What is Soy Lecithin and is it Low FODMAP?
Soy lecithin is found in a range of commercial food products you probably use in your everyday life. When it comes to FODMAPs, soy lecithin (or soya lecithin) is a very misunderstood food additive. Unlike whole soybeans, soy lecithin is currently considered a low FODMAP food ingredient, even though it hasn’t officially been tested by Monash University.
Where is Soy Lecithin Found & What is it Used For?
Soy lecithin can be found in a wide range of commercial food products like cereals, pasta, bread, chocolate, baking, meal replacement shakes, infant formulas and even ice cream (1). Soy lecithin is commonly used as an emulsifier, which means it helps blend ingredients (like water and oils) together (1 2). It can also help stabilize products by blending liquids and fine solids together (like in chocolate) (1 2). Additionally, soy lecithin can be used as a wetting and lubricating agent, for example by helping dissolve a solid powder in liquid for instant drink products (1).
So What Exactly Is Soy Lecithin?
Lecithin is a term used to describe yellow-brownish fatty substances that occur in both animal and plant tissue (1). Soy lecithin is made during the production of soybean oil (1). Water is added to the soybean oil and it is then run through a centrifuge, which separates the lecithin from the oil (1 2).
What Is The Nutritional Profile of Soy Lecithin?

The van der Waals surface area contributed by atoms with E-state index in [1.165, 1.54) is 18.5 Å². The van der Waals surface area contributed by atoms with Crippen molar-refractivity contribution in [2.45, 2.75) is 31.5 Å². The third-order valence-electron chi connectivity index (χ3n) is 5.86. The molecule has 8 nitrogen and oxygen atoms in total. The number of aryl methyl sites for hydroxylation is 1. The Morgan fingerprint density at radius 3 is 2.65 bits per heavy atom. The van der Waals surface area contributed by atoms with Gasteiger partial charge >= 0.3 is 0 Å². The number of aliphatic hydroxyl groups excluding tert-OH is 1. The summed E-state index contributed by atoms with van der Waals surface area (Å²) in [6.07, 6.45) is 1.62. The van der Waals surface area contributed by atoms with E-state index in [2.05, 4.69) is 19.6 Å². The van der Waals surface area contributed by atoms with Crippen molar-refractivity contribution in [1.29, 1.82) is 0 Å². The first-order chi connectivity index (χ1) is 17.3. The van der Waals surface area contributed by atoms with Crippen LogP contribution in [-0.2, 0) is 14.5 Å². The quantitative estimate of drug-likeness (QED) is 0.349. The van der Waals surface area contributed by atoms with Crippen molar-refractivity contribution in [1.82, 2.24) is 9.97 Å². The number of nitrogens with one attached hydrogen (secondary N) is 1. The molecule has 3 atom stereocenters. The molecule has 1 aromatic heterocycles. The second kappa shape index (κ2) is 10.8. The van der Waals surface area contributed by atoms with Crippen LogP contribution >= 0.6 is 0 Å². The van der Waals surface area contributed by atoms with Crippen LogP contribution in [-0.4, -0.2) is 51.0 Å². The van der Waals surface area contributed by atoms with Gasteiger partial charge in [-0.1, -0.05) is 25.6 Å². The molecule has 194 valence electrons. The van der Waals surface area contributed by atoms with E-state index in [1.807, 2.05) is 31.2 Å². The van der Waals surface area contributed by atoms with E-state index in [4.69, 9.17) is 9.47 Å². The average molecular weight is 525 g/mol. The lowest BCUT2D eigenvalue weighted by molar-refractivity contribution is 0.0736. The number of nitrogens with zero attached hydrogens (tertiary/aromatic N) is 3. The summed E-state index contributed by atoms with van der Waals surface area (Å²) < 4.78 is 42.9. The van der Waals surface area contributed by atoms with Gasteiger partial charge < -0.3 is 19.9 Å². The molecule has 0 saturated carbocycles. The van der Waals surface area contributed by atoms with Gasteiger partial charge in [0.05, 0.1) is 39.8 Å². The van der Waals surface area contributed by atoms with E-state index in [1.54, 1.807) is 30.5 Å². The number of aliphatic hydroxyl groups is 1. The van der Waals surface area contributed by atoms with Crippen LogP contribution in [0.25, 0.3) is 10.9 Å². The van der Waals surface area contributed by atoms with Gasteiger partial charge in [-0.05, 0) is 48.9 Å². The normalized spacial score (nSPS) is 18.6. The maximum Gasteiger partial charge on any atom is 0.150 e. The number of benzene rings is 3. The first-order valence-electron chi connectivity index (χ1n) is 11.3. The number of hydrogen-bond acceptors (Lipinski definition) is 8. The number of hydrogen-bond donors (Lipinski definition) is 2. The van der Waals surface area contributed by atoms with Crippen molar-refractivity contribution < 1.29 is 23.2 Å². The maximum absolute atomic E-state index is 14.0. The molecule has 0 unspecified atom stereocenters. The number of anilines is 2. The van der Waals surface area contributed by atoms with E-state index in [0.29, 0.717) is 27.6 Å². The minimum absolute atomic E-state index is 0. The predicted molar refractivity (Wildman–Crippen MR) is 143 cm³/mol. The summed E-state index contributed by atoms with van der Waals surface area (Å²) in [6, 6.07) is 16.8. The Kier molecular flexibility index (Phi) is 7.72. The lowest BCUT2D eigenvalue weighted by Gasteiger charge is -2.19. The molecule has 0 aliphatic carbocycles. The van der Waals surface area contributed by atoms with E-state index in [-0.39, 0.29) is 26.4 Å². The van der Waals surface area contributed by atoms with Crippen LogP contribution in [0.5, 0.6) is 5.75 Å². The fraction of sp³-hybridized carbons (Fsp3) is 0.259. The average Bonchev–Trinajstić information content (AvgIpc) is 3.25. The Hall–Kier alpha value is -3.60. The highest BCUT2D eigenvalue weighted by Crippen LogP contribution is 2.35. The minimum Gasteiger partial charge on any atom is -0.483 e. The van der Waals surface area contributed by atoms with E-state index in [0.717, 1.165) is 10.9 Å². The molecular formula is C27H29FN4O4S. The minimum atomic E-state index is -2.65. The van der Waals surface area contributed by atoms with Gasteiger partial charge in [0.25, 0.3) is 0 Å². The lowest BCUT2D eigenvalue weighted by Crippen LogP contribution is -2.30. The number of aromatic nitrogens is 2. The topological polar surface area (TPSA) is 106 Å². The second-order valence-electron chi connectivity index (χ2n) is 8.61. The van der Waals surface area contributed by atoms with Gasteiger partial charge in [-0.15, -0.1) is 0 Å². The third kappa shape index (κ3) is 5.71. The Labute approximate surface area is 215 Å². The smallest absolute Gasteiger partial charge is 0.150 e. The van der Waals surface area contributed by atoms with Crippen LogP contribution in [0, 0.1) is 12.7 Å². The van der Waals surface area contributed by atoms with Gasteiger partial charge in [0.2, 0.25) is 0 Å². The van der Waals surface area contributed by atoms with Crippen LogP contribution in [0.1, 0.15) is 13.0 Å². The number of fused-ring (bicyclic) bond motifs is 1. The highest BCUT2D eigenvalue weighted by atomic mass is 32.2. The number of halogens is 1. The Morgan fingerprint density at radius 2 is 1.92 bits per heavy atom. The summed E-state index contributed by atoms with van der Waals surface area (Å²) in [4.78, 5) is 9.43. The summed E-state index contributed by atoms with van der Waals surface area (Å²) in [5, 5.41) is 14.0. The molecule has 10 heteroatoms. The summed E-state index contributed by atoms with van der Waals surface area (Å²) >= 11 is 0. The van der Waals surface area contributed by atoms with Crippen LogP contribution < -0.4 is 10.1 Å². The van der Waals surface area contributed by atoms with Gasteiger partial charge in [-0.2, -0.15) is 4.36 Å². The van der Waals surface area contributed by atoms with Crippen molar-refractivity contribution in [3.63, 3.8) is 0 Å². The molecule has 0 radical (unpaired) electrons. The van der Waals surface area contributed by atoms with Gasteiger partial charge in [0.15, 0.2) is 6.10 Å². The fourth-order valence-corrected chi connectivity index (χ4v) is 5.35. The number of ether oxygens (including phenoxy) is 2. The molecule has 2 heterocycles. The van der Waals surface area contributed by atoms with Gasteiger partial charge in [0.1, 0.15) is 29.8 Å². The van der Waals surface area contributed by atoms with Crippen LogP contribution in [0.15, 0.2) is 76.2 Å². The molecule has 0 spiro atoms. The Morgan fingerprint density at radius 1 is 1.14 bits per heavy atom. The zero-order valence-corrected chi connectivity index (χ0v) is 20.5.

Soy lecithin consists mainly of three types of phospholipids (types of fat lipids): phosphatidylcholine (PC), phosphatidylethanolamine (PE) and phosphotidylinositol (PI) (2). According to the Journal of American Oil Chemists’ Society, soy lecithin’s complete nutritional profile consists of:
- 33–35% Soybean oil
- 20–21% Inositol phosphatides
- 19–21% Phosphatidylcholine
- 8–20% Phosphatidylethanolamine
- 5–11% Other phosphatides
- 5% Free carbohydrates
- 2–5% Sterols
- 1% Moisture
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Why Is Soy Lecithin Considered Low FODMAP?
We know that FODMAPs are carbohydrates. Soy lecithin mainly consists of a mixture of fat and oil (not carbohydrates), which means it should be low FODMAP. Keep in mind that only small amounts of soy lecithin are used in processed products, which makes it unlikely that it will increase the overall FODMAP level within the products.
Soy lecithin is a mixture of fat and oil, and so it is currently considered low FODMAP. This means you don’t need to panic when you see this sneaky ingredient in your food labels.